Empowering Women in Community-based Resource Governance amidst Forest Landscape Change in Thailand and Lao PDR
In Southeast Asia, there is the important problem about forest landscape changes, such as, land degradation is estimated to be a high percentage of total land area in countries. Moreover, the preliminary study found that forest landscape management often ignores women’s voices or has incorrect planning practices about gender role. In Thailand, capitalists grow cash crops in large plots, causing the driving out villagers. The land inequality is so high. Later, in 2008, villagers in Southern Thailand have occupied the land of the capitalists to campaign the land reform. SPFT (Southern Peasant Federation of Thailand) was found, while making a living from the land and forest. Studies have found that although women are more active, but they still need to be more appropriately adjusted. In Lao PDR, The Government of Laos (GOL) also has plan to increase forest cover area of the total country to reach 70% by 2020, by allocated the degraded forest areas to foreigners’ companies for planting industry trees species across the country. Burapha Agroforestry Co., Ltd is one of the companies that poured a lot of money on plantation in Lao PDR since 2000, and it acquired the largest of degraded forest area for planting tree. This company is really successful in collaborating with communities in many areas of collaboration such as business benefits sharing with local household, community’s livelihood development in the affected areas. However, women in remotes areas are rarely participate to activities in the societies, while GOL has encouraged women to have equal role as men. So, this research question that needs to be answered is to find ways to empower women in community-based in the context of forest landscape transformation. The primary objective of our research focus on the empowerment of women in decision-making and participation in community-based resource governance in areas of forest landscape changes. This will ultimately contribute to the higher impacts of local livelihoods security and rural poverty alleviation. This research areas are in the southern region of Thailand, Surat Thani province, and in Lao PDR, Vientiane province. Forest management in this context of changing forest landscapes differs from conventional understanding of community forest management. In the case of Thailand, the research site reveals the contestations over the reserved forest landscape where the oil palm plantation companies have illegally exploited the forestland through monocropping agriculture and the villagers have gained more traction over the degraded forest landscapes. The local villagers, particularly the rural women in the target areas, have faced with restrictive access to forest resources in the face of the intensified exploitation of large-scale plantation and land seizures. In the case of Lao PDR, the concession is granted to private companies for forest plantation in the production forest and the buffer zones in conservation forests. Forest resources in some of these areas have previously been accessed by local villagers for their livelihoods, particularly for the rural women. Tensions can emerge when such access becomes restricted after the companies’ land seizures.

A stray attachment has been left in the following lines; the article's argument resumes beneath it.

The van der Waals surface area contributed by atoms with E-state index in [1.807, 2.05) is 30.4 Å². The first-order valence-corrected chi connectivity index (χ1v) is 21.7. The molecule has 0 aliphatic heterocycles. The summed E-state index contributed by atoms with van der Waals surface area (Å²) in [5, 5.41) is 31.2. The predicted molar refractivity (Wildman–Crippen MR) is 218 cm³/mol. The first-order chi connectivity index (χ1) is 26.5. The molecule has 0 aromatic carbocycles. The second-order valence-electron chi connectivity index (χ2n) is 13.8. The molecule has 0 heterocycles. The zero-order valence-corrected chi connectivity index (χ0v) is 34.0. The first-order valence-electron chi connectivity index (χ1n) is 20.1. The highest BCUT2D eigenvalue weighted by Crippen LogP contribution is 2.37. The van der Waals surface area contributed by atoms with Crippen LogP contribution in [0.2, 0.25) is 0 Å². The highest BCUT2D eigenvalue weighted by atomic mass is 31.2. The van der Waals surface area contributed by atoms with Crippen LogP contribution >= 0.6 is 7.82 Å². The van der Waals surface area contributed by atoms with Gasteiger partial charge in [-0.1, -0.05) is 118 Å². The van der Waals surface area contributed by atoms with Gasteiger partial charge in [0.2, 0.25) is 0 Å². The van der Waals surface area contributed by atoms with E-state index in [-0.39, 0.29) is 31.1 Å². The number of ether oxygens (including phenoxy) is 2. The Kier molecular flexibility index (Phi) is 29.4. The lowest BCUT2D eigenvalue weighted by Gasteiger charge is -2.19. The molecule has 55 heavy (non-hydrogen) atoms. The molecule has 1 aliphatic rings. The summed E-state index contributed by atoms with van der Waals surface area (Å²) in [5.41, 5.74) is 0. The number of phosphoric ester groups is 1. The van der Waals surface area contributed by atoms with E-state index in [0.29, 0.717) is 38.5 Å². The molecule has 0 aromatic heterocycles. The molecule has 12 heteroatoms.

The specific objectives of our research is to enhance capacities of women and men in target sites to be able to co-create knowledge and new understanding about the gender-differentiated effects of forest landscape changes on local livelihoods and poverty in the target research areas, consisting of effects on living, cultures, communication, transportation, education, infrastructure development and environment of the community, among others. The data collection and analysis employ participatory processes with the participants in the areas. The research teams aim to build technical skills and knowledge of the target male and female participants on relevant state policies and mechanisms that facilitate and hinder community and village forest management, knowledge on the strategies to strengthen new community and village forest organization, and to negotiate or mitigate forest landscape changes. These include knowledge regarding the processes of forest and land grabbing, loss, degradation, and restoration, as well as other legal protection mechanisms such as compensation and petition protocols.
The other specific objectives is to foster constructive policy deliberation through the insightful and evident-based policy analysis, knowledge, and solutions at the local, provincial, national and Thai-Lao cross-country levels. The research teams will collaborate with government and non-government partners, other stakeholders, academic institutions, male and female beneficiary groups to disseminate the project findings to wider general public and policy makers. The policy products from this project relate to those policies on forest and land, land reform, particularly community and village forests, among others. The research teams will particularly work to raise the voices and enhance the agency of women from target sites to be present at the cross-scale policy dialogues and platforms.
Goal 1: No Poverty
Goal 5: Gender Equality
Goal 16: Peace Justice and Strong Institution
Goal 17: Partnerships for the Goals